The Guitar of the Future

The Gretsch Falcon's existence is the happiest accident in the history of American guitar design. You see, Gretsch's marketing guru in the fifties, Jimmie Webster, loved cars (he also loved two-handed tapping, which he popularized decades before Eddie Van Halen was even a gleam in his father's eye). In those times, car manufacturers would build ridiculous, ostentatious prototypes that had more in common with jet planes than actual automobiles and send them to trade shows as a marketing stunt. Jimmy saw the publicity these one-off cars generated, so he took a page out of Pontiac's book and dreamed up a guitar that would get people talking. What about a white hollowbody with gold hardware that used the sparkly pearloid material used to finish Gretsch's drumsets for binding?

The folks at Gretsch called their little marketing stunt the White Falcon, and it made people FREAK OUT when they debuted it at the NAMM show in 1954. You have to remember that in 1954, almost every production model guitar sported a tasteful, simple finish like sunburst or black. No one had ever seen such a blinged-out guitar before, and orders started pouring in left and right. Fred Gretsch Jr. and Jimmie Webster had no choice: they had struck gold with their prototype, and now they had to figure out how to put their craziest design ever into production.

When they worked the kinks out of the manufacturing process, they billed the White Falcon as "the finest guitar we know how to make," and it retailed for the princely sum of $600. At the time, it was the second-most expensive guitar money could buy behind the Gibson Super 400. The hefty price tag didn't deter players from pulling the trigger, and the White Falcon became a runaway hit. Ever since, they've been a fixture of American guitar culture, used by everyone from alt-rocker Billy Duffy of The Cult to rockabilly revivalist Brian Setzer (and who can forget Stephen Stills and Neil Young playing dueling solos on twin Falcons with Crosby, Stills, Nash, and Young?). In later years, Gretsch would introduce a variant with a black finish, the aptly-named Black Falcon.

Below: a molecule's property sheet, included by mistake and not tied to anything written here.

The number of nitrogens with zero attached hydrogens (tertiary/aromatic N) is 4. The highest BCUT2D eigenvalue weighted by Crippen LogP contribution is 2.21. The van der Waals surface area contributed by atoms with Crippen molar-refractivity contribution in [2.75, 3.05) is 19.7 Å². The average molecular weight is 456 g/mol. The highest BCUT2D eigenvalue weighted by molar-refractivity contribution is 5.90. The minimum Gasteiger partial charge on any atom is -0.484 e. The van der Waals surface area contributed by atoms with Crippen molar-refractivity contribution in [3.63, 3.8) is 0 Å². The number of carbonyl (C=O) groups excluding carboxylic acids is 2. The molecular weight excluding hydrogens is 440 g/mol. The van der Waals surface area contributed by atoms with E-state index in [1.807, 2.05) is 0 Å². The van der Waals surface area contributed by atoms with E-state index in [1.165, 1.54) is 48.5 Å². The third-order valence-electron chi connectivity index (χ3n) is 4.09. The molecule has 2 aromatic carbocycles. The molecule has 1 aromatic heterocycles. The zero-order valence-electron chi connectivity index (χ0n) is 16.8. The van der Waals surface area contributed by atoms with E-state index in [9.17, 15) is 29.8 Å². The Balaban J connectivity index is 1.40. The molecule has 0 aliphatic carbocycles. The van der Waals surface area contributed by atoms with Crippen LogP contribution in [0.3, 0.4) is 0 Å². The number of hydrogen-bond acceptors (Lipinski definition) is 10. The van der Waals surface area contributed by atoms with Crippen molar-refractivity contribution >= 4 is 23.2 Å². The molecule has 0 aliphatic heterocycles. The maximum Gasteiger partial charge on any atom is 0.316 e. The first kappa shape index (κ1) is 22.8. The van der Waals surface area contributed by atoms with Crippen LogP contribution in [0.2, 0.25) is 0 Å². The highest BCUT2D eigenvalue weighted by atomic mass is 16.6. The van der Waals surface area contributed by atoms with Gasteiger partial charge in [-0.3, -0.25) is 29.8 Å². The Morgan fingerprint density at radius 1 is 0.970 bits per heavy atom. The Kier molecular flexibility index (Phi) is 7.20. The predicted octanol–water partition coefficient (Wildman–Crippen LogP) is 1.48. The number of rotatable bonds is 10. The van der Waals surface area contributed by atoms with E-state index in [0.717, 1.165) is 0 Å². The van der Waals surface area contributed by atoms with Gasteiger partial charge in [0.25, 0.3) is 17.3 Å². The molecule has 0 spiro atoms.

It's funny: Jimmie Webster called the Falcon "the guitar of the future" back in 1954, and here we are in the future, still drooling over his little one-off trade show guitar. It's proof that great design is timeless, and we are proud to showcase it in its Player's Edition incarnation. As a result of the Gretsch's out-of-this-world build quality, these guitars have incredible unplugged resonance that is only magnified by their High-Sensitive Filter'Tron pickups. If you play jazz, country, rockabilly, rock, folk, alternative, punk, and anything in between, these fabulous Falcons will handle business with aplomb.

We believe that these fantastic Falcons carry on the proud tradition of excellence begun by Jimmie Webster in 1954. Somehow, six decades after their debut, they're still the guitar of the future. We invite you to experience the timeless magic of a Gretsch by plugging one in. We know it will inspire you for a long, long time.


Brand Gretsch
ModelG6136TG Player's Edition Falcon
FinishMidnight Sapphire
Finish TypeGloss Urethane
Weight8.15 lbs.
BracingML Style
Top WoodLaminated Maple
Back & Sides WoodLaminated Maple
Neck WoodMaple
Neck ShapeStandard U
Neck Dimensions.840 1st - .920 9th
Fingerboard Radius12"
Fingerboard InlaysPearloid Thumbnails
Scale Length25.5"
Width at Nut1.6875"
Nut MaterialGraph Tech TUSQ XL
Frets22 Medium Jumbo
BindingGold Sparkle
PickupsHigh Sensitive Filter'Tron
ControlsMaster Volume, Neck Volume, Bridge Volume, Master Tone, 3-Way Selector Switch
BridgeRocking Bar
TunersGrover Imperial Locking
CaseBlack Hardshell Case

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Serial Number: JT23062347

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